Your Care Instructions
Pelvic pain, or pain in the lower belly, can have many causes. Often pelvic pain is not serious and gets better in a few days. If your pain continues or gets worse, you may need tests and treatment. Tell your doctor about any new symptoms. These may be signs of a serious problem.
Follow-up care is a key part of your treatment and safety. Be sure to make and go to all appointments, and call your doctor if you are having problems. It's also a good idea to know your test results and keep a list of the medicines you take.
How can you care for yourself at home?
- Rest until you feel better. Lie down, and raise your legs by placing a pillow under your knees.
- Drink plenty of fluids. You may find that small, frequent sips are easier on your stomach than if you drink a lot at once. Avoid drinks with carbonation or caffeine, such as soda pop, tea, or coffee.
- Try eating several small meals instead of 2 or 3 large ones. Eat mild foods, such as rice, dry toast or crackers, bananas, and applesauce. Avoid fatty and spicy foods, other fruits, and alcohol until 48 hours after your symptoms have gone away.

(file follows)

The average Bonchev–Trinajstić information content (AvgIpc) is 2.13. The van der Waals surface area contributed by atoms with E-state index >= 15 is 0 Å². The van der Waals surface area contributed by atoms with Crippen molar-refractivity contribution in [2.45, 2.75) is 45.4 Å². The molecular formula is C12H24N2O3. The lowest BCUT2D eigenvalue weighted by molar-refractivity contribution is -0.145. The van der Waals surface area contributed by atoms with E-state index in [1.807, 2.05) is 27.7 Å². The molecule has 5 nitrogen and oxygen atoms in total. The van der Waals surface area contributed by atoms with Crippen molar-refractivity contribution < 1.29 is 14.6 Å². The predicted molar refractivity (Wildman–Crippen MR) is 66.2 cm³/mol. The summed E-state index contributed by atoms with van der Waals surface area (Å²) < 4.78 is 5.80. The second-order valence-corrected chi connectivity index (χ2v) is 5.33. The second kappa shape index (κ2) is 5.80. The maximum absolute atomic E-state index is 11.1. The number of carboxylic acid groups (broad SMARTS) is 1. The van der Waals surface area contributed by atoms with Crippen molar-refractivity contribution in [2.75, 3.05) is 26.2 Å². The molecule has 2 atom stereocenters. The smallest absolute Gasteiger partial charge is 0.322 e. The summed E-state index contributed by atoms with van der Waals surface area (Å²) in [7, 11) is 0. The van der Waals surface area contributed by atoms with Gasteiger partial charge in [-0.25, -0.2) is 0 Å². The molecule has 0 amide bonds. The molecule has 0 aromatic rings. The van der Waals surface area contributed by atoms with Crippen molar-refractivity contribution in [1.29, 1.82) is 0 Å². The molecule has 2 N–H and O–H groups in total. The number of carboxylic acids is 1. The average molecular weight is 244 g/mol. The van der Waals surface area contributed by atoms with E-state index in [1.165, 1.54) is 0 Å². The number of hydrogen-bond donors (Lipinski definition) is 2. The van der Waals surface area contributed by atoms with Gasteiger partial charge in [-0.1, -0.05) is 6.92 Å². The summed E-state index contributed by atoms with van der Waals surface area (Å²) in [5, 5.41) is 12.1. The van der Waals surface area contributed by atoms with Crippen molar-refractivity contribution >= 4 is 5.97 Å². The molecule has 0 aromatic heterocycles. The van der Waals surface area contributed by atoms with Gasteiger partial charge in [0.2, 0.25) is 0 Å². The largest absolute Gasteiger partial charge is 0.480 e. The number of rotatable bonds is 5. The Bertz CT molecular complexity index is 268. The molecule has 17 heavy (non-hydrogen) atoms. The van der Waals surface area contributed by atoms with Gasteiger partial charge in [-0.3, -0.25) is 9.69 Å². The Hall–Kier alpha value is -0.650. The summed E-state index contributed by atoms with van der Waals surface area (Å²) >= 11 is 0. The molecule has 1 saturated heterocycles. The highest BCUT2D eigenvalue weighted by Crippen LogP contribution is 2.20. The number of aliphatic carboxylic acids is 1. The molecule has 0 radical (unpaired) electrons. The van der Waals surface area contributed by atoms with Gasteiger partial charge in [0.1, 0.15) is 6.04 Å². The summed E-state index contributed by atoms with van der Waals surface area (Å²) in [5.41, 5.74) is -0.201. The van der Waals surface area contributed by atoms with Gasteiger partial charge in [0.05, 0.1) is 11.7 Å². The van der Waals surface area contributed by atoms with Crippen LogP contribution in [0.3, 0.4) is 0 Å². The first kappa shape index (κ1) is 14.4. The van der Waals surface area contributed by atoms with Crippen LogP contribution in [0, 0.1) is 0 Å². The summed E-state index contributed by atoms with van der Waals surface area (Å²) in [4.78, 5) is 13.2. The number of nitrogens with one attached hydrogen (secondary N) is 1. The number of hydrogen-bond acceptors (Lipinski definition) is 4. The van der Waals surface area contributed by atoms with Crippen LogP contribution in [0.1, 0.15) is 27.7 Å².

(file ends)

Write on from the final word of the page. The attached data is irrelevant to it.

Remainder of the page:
- Take an over-the-counter pain medicine, such as acetaminophen (Tylenol), ibuprofen (Advil, Motrin), or naproxen (Aleve). Read and follow all instructions on the label.
- Do not take two or more pain medicines at the same time unless the doctor told you to. Many pain medicines have acetaminophen, which is Tylenol. Too much acetaminophen (Tylenol) can be harmful.
- You can put a heating pad set on low, a warm cloth, or moist heat on your belly to relieve pain.
When should you call for help?
Call 911 anytime you think you may need emergency care. For example, call if:
- You passed out (lost consciousness).
Call your doctor now or seek immediate medical care if:
- You have a new or higher fever.
- You have unusual vaginal bleeding.
- You have new or worse belly or pelvic pain.
- You have vaginal discharge that has increased in amount or smells bad.
- You are dizzy or lightheaded, or you feel like you may faint.
- You have symptoms of sepsis, such as:
- Shortness of breath.
- Feeling very sick.
- Severe pain.
- A fast heart rate.
- Cool, pale, or clammy skin.
- Feeling confused.
- Feeling very sleepy, or you are hard to wake up.
Watch closely for changes in your health, and be sure to contact your doctor if:
- You do not get better as expected.
Where can you learn more?
Enter H487 in the search box to learn more about "Pelvic Pain in Teens: Care Instructions".